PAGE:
If the contractual language is not crystalline, a court will not interpret a forum selection clause to indicate the parties intended to make jurisdiction exclusive.

In Duff, Carp, and Delaware Document Imaging, LLC. v. Innovative Discovery LLC, C.A. No. 7599-VCP (Del. Ch. Dec. 7, 2012), the Court of Chancery addressed, among other things, whether to grant a motion to dismiss for lack of subject matter jurisdiction, where the dispute sought money damages for  an alleged breach of redemption agreements, breach of license agreement and breach of consulting agreement.  Despite defendant’s argument that the alleged breaches seek purely legal relief that can be obtained in a court of law, the Court found that Count I of the Complaint, which asserted a claim for breach of the redemption agreements, involved the internal affairs of a Delaware limited liability company.  Thus, the Court held that, pursuant to 6 Del. C. § 18-111, which confers subject matter jurisdiction on claims that arise out of the internal affairs of a Delaware LLC,  the plaintiffs properly invoked the jurisdiction of the Court of Chancery.   Disposing of defendant’s argument that Section 18-11 is ambiguous, the Court engaged in a thorough discussion of the parameters of the statute.  It ultimately held that the language of the statute authorized the type of claim brought by plaintiff in Count I and thus, agreed to hear the remaining Counts in the case under the “clean up doctrine.”

The Court also addressed defendant’s motion to dismiss Count IV which asserts claims arising under a license agreement that contains a forum selection clause purporting to provide exclusive jurisdiction to the courts of California.  Specifically, the forum selection clause in the license agreement states:  ‘[t]he sole jurisdiction and venue for actions related to the subject matter hereof shall be the state and U.S. federal courts located in California, and both parties consent to the jurisdiction of such courts . . .”  As straightforward as that provision appears, the Court found that it was not “crystalline” as required to construe jurisdiction as exclusive.  Quoting from its opinion in Troy Corp v. Schoon, 2007 WL 949441, at *2 (Del. Ch. Mar. 26, 2007), the Court stated, “if the contractual language is not crystalline, a court will not interpret a forum selection clause to indicate that parties intended to make jurisdiction exclusive.”  The Court reasoned that the language in the venue provision was not “crystalline,” because the license agreement incorporated by reference the redemption agreement which contained a forum selection clause that allowed for a Delaware venue.  Under Delaware law, where a contract incorporates another contract by reference, the two contracts will be read together as a single contract.  Thus, because the forum selection provisions in the redemption and the license agreements conflict, “they make the parties’ intent as to a contractual choice of forum here far from crystalline.”  Accordingly, the Court denied defendant’s motion to dismiss Count IV for improper venue, because defendant could not meet the “crystalline” standard to demonstrate that California is the exclusive forum for claims under the license agreement.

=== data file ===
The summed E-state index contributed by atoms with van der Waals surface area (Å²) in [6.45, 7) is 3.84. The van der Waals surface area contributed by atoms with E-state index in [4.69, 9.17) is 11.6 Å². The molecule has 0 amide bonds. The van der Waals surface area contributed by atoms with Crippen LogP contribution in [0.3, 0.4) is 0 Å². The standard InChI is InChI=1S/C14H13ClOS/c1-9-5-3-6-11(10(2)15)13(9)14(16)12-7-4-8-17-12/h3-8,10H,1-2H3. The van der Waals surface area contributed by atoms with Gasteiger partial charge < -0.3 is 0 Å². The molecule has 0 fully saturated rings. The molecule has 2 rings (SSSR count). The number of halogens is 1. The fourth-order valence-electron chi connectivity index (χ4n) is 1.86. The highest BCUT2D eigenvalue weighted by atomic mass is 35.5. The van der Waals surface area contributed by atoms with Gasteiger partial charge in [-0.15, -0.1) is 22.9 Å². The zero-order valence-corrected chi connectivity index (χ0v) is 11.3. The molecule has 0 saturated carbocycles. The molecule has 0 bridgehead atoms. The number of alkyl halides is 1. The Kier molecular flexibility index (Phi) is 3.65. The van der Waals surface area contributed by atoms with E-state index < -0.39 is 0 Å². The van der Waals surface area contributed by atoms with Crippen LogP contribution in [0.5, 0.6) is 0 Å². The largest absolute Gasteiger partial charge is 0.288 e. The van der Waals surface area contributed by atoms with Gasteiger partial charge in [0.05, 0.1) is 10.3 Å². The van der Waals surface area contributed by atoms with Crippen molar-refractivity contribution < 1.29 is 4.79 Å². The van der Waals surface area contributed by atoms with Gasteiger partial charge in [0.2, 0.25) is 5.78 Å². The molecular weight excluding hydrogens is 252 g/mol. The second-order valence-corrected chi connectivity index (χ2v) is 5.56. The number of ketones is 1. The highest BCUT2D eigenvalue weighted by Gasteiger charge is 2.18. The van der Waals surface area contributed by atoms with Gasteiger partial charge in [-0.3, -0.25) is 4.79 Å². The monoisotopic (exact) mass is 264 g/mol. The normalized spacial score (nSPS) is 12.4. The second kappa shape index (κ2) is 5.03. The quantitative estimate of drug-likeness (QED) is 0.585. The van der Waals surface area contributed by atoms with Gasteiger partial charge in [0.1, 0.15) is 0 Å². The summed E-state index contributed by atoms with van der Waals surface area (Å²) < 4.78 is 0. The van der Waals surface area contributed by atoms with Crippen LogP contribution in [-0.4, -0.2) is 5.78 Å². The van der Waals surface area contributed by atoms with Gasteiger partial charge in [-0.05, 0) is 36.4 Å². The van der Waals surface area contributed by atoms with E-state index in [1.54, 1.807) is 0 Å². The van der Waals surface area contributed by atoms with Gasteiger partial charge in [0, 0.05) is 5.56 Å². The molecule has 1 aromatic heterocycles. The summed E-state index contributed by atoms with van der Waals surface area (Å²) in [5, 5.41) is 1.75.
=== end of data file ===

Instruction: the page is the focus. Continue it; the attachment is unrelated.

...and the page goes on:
This case should serve as a warning to those who intend to draft forum selection provisions that confer exclusive venue upon a particular jurisdiction, yet incorporate by reference another agreement with a conflicting venue provision.  Under Delaware law, such provisions will not be afforded the exclusive venue intended by the drafter.